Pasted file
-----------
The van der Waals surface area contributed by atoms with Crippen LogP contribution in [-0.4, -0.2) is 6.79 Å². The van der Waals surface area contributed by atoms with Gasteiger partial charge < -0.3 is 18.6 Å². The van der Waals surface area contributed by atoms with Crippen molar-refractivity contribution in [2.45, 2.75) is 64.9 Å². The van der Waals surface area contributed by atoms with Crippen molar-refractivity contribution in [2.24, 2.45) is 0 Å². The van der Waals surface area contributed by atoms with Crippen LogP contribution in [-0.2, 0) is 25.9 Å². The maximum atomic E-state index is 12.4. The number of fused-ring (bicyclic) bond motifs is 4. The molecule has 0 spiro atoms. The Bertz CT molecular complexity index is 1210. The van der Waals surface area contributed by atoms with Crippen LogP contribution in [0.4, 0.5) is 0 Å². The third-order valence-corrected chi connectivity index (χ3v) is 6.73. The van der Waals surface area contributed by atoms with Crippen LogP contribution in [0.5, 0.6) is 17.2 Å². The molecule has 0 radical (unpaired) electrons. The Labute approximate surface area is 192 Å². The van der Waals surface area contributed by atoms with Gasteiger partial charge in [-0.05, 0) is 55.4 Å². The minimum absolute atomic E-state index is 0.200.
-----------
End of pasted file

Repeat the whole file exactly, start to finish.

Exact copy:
The van der Waals surface area contributed by atoms with Crippen LogP contribution in [-0.4, -0.2) is 6.79 Å². The van der Waals surface area contributed by atoms with Gasteiger partial charge < -0.3 is 18.6 Å². The van der Waals surface area contributed by atoms with Crippen molar-refractivity contribution in [2.45, 2.75) is 64.9 Å². The van der Waals surface area contributed by atoms with Crippen molar-refractivity contribution in [2.24, 2.45) is 0 Å². The van der Waals surface area contributed by atoms with Crippen LogP contribution in [-0.2, 0) is 25.9 Å². The maximum atomic E-state index is 12.4. The number of fused-ring (bicyclic) bond motifs is 4. The molecule has 0 spiro atoms. The Bertz CT molecular complexity index is 1210. The van der Waals surface area contributed by atoms with Crippen LogP contribution in [0.4, 0.5) is 0 Å². The third-order valence-corrected chi connectivity index (χ3v) is 6.73. The van der Waals surface area contributed by atoms with Crippen LogP contribution in [0.5, 0.6) is 17.2 Å². The molecule has 0 radical (unpaired) electrons. The Labute approximate surface area is 192 Å². The van der Waals surface area contributed by atoms with Gasteiger partial charge in [-0.05, 0) is 55.4 Å². The minimum absolute atomic E-state index is 0.200.